Once, I would have watched the presidential debate, each and every one. Once, I recorded them (on tape!) and made my students watched them--we then discussed the elements of argument present or not and wrote analytical essays.
That woman is no longer me. I watched 15 minutes of the debate, and once the voices went up and the talking over each other started, I called it a night.
Once, I thought I needed to watch the debates to be informed, to be a good citizen. This election, I don't feel I need the debates to tell me what I need to know.
If I had counted on last night's debate to get solid information, I don't know that I'd have gotten that. Where was that moderator? I'd like to see moderators have the power to cut the microphone when rules of good debating are ignored.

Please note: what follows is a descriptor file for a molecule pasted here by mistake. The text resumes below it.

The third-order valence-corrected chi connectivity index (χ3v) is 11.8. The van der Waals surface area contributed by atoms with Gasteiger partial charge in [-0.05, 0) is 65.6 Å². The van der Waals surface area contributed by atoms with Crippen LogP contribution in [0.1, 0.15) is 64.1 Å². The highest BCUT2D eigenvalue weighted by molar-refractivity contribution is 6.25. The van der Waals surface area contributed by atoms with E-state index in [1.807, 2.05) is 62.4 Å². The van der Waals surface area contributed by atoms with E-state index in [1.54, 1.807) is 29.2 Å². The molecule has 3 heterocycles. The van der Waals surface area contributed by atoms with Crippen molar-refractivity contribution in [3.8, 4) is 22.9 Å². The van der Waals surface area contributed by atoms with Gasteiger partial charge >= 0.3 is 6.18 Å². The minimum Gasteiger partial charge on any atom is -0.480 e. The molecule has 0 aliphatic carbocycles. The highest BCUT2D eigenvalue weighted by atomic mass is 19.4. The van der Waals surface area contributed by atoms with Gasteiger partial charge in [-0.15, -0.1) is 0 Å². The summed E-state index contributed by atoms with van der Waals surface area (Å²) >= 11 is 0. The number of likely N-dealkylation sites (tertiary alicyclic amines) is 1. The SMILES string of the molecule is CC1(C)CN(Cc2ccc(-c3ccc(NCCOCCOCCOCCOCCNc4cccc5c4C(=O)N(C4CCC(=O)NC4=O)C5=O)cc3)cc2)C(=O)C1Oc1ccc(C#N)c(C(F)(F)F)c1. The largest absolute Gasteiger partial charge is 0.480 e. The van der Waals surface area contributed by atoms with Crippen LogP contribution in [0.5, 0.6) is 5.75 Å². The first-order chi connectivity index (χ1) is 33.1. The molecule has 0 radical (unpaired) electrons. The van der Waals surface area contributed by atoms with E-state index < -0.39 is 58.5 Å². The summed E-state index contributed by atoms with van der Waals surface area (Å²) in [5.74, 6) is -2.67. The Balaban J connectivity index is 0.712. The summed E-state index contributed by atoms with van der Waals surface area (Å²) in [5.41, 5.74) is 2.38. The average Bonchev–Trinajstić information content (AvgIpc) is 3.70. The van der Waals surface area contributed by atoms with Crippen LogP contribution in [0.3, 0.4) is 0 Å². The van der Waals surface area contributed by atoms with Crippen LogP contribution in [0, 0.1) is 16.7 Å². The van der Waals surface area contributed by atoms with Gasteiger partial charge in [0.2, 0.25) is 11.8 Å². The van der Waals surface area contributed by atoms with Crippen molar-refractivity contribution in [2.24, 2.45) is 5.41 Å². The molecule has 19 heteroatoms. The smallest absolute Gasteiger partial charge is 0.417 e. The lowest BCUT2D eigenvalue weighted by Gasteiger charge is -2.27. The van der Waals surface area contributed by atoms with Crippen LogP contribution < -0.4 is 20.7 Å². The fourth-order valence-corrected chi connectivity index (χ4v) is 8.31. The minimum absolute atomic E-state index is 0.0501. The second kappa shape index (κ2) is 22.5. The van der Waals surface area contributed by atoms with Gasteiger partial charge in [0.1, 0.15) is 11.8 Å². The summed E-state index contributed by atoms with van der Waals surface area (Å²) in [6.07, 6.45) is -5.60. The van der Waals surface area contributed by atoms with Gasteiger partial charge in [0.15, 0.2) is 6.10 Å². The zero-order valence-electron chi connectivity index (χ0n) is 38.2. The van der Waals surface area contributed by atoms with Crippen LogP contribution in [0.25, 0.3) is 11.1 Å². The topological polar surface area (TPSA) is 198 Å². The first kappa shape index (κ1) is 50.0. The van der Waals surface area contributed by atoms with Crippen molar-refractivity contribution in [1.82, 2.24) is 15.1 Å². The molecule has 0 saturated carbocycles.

I just don't have the patience for modern life, the shouting, the refusal to listen to each other to be able to find middle ground, the shouting.
This morning, I turned off the radio, and instead of rushing to fill the silence, I sat with it.
Later, I read this article by Andrew Sullivan, and this quote leapt out at me: "The reason we live in a culture increasingly without faith is not because science has somehow disproved the unprovable, but because the white noise of secularism has removed the very stillness in which it might endure or be reborn."
The white noise in the context of his article is the ever-present stimulation of our phones and devices. But the old-fashioned white noise of radios, TV, and words acts in much the same way.
I feel a need for silence, for stillness, after our hectic travel pace of the last week. However, today is a day of many meetings. But I often come up with interesting poem ideas on these days against that particular white noise. Stay tuned!
all men cheat…
7 hours ago